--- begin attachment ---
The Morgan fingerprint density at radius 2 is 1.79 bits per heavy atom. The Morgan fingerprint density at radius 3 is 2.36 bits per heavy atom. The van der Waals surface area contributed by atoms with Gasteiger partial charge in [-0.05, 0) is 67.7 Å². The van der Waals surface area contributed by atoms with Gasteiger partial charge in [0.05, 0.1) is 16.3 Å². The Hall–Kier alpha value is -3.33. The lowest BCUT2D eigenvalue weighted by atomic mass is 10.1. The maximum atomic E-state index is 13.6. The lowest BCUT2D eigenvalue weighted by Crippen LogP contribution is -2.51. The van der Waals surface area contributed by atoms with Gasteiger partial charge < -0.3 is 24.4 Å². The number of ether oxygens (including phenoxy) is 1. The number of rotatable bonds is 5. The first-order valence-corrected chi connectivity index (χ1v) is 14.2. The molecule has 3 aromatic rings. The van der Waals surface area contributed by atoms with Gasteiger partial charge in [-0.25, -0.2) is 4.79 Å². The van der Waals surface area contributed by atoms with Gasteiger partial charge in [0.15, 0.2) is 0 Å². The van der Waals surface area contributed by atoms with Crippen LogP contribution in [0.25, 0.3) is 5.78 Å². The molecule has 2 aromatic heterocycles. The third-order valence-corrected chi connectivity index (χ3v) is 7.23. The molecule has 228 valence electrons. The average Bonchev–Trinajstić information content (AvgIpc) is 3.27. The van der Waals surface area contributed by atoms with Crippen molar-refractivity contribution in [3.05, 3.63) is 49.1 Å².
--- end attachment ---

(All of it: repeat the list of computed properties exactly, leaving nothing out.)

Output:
The Morgan fingerprint density at radius 2 is 1.79 bits per heavy atom. The Morgan fingerprint density at radius 3 is 2.36 bits per heavy atom. The van der Waals surface area contributed by atoms with Gasteiger partial charge in [-0.05, 0) is 67.7 Å². The van der Waals surface area contributed by atoms with Gasteiger partial charge in [0.05, 0.1) is 16.3 Å². The Hall–Kier alpha value is -3.33. The lowest BCUT2D eigenvalue weighted by atomic mass is 10.1. The maximum atomic E-state index is 13.6. The lowest BCUT2D eigenvalue weighted by Crippen LogP contribution is -2.51. The van der Waals surface area contributed by atoms with Gasteiger partial charge < -0.3 is 24.4 Å². The number of ether oxygens (including phenoxy) is 1. The number of rotatable bonds is 5. The first-order valence-corrected chi connectivity index (χ1v) is 14.2. The molecule has 3 aromatic rings. The van der Waals surface area contributed by atoms with Gasteiger partial charge in [-0.25, -0.2) is 4.79 Å². The van der Waals surface area contributed by atoms with Gasteiger partial charge in [0.15, 0.2) is 0 Å². The van der Waals surface area contributed by atoms with Crippen LogP contribution in [0.25, 0.3) is 5.78 Å². The molecule has 2 aromatic heterocycles. The third-order valence-corrected chi connectivity index (χ3v) is 7.23. The molecule has 228 valence electrons. The average Bonchev–Trinajstić information content (AvgIpc) is 3.27. The van der Waals surface area contributed by atoms with Crippen molar-refractivity contribution in [3.05, 3.63) is 49.1 Å².